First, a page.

Macular Hole

The macula is the central area of one of the most important parts of your eye - the retina.  The retina is a thin layer of light-sensitive tissue that lines the back of the eye.  Light rays are focuses onto the retina, where they are transmitted to the brain and interpreted as the image syou see.  The macula is the portion of the retina responsible for clear, detailed vision.  

 

Your eye is filled with a gel-like substance called vitreous, which lies in front of the macula.  As you age, the vitreous gel shrinks and pulls away from the macula, usually with no negative effect on yoru sight.  In some cases. however the vitreous gel sticks to the macula and is unable to oull away. As a result, the macular tissue streches.  After weeks or months the macula tears, forming a hole. 

 

Less common caused of macular holes include injury and long-term swelling of the macula. 

 

In the early srages of hole formation, your central vision becomes blurred and distorted.  If the hole progresses, a bildn spot develops in your central vision and impairs the ability to see at both distant and close range.

 

 

 

 

 

 

 

 

 

 

 

 

 

It is important to note that if the macula is damaged, you will not lose your vision entirely.  You will still have peripheral, or side, vision. 

 

 

 

 

 

 

 

 

 

 

 

 

Your ophthalmologist will diagnosie a macular hole by looking inside your eye with a special instrument.  The doctor may perform a test called optical coherence tomography, or OCT, to scan and examine yoru retina.  OCT used light waves to reveal specific layers of the retina. 

 

Vitrectiomy surgery is the most effective treatment to repair a macular holeand possibly improve vision. The surgery involves using tinyinstruments to remove the vitreous fel that is pulling on the macula.   The eye is then filled with a special gas bubble to help flatten the macular hole and hold it in place.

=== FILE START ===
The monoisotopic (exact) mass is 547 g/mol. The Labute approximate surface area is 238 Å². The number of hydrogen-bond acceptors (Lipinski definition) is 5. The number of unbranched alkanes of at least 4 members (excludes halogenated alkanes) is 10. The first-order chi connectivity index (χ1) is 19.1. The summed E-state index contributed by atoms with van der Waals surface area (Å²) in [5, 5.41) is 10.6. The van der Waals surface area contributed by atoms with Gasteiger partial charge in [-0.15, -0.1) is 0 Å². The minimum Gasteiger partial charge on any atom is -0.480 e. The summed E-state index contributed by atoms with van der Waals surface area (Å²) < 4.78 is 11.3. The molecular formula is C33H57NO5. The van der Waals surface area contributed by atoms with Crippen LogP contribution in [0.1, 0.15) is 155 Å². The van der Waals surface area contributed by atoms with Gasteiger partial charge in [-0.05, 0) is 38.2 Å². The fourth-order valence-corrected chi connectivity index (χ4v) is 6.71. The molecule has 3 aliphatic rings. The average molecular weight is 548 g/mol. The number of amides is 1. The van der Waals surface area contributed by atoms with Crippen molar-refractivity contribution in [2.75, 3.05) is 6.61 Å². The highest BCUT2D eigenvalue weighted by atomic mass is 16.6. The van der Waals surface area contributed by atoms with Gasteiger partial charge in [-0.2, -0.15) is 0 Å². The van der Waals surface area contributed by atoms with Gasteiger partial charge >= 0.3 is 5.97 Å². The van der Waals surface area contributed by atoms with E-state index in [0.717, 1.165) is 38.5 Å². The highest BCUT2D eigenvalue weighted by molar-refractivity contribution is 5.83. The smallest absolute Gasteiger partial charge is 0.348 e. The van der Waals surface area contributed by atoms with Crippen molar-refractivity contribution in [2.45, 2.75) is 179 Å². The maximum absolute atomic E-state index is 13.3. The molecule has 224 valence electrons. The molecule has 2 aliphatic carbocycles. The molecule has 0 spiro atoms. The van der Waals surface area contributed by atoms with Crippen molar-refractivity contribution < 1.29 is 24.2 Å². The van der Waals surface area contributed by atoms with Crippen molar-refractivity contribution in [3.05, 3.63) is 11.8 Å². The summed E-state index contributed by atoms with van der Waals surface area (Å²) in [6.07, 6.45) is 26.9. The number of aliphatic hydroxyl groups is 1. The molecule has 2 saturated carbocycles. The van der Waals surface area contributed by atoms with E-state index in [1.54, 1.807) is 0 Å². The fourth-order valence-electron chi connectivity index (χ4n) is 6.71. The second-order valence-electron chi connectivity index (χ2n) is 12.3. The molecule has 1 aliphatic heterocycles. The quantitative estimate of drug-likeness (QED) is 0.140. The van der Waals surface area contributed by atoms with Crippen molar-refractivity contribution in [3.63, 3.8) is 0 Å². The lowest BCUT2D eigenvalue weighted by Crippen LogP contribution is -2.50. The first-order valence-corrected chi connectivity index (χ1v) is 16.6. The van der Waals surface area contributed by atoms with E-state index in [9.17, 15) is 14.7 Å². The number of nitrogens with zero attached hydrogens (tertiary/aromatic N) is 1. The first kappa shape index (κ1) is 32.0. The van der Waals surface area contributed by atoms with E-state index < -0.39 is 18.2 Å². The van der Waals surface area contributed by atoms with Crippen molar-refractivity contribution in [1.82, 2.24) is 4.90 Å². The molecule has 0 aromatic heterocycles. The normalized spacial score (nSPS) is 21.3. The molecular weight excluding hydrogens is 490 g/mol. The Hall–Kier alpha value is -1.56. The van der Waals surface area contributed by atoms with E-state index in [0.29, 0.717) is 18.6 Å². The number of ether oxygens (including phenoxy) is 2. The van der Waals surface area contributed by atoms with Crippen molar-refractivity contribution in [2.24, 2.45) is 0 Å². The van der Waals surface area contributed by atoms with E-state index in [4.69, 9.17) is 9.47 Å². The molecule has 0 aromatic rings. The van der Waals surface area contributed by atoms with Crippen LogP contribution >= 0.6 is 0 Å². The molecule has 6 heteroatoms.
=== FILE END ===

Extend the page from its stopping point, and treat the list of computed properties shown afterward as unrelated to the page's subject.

You must maintain a constant fasce-down position after surgery to keep the gas bubble in contact with the macula. This can range from a few days to a few weeks, depending on your surgeon's recommendation.  A successful result oftern depends on how well this position is maintained.  The bubble will then slowly dissolve on its own. 

 

If you have a gas bubble, you cannot fly in an airplane until the gas bubble has dissolved, as a rapid increase in altitude can cause a dangerous rise in in eye pressure.  You must also not underfo general anesthesia using nitrous gas, though it is generally safe to have general anestjesia without using nitrous gas. 

 

You can expect some discomfort after surgery.  You will need to wear an eye patch for a short time.  Your ophthalomogist will presribe eyedrops for you and advise you when to resume normal activity.  

 

As the macular hole closes, the eye slowly regains part of the lost sight.  The outcome for vision may depend on the size of the hole and how long it was present beofre surgery.  The amount of visual recovery can vary.  

 

Some of the risks of vitrectomy surgery include infection of eye, bleeding of the eye, retinal detachment, high pressure in the eye, poor vision, and/or accelerated cataract formation.  It is important that you discuss the potential risks and benefits of this procedure with your doctor before making a decision regarding treatment. 

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